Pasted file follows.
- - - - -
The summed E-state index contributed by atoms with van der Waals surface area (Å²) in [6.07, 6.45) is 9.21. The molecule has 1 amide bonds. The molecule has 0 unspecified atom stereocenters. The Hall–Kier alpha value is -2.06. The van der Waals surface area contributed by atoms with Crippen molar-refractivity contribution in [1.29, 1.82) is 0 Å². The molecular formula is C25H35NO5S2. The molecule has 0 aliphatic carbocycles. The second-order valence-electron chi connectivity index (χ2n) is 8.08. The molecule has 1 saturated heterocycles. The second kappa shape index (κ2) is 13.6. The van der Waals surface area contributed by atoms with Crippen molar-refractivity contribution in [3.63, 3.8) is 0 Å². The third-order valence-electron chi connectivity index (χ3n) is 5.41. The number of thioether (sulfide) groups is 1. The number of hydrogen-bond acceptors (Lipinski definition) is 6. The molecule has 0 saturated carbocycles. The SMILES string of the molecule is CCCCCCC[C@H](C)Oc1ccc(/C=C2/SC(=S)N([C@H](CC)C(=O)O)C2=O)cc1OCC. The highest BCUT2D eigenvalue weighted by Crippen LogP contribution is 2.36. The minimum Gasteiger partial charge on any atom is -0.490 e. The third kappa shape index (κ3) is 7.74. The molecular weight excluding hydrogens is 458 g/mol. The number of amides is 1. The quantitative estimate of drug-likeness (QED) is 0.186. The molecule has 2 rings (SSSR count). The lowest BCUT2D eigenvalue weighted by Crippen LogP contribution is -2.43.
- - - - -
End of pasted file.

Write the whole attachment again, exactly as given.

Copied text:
The summed E-state index contributed by atoms with van der Waals surface area (Å²) in [6.07, 6.45) is 9.21. The molecule has 1 amide bonds. The molecule has 0 unspecified atom stereocenters. The Hall–Kier alpha value is -2.06. The van der Waals surface area contributed by atoms with Crippen molar-refractivity contribution in [1.29, 1.82) is 0 Å². The molecular formula is C25H35NO5S2. The molecule has 0 aliphatic carbocycles. The second-order valence-electron chi connectivity index (χ2n) is 8.08. The molecule has 1 saturated heterocycles. The second kappa shape index (κ2) is 13.6. The van der Waals surface area contributed by atoms with Crippen molar-refractivity contribution in [3.63, 3.8) is 0 Å². The third-order valence-electron chi connectivity index (χ3n) is 5.41. The number of thioether (sulfide) groups is 1. The number of hydrogen-bond acceptors (Lipinski definition) is 6. The molecule has 0 saturated carbocycles. The SMILES string of the molecule is CCCCCCC[C@H](C)Oc1ccc(/C=C2/SC(=S)N([C@H](CC)C(=O)O)C2=O)cc1OCC. The highest BCUT2D eigenvalue weighted by Crippen LogP contribution is 2.36. The minimum Gasteiger partial charge on any atom is -0.490 e. The third kappa shape index (κ3) is 7.74. The molecular weight excluding hydrogens is 458 g/mol. The number of amides is 1. The quantitative estimate of drug-likeness (QED) is 0.186. The molecule has 2 rings (SSSR count). The lowest BCUT2D eigenvalue weighted by Crippen LogP contribution is -2.43.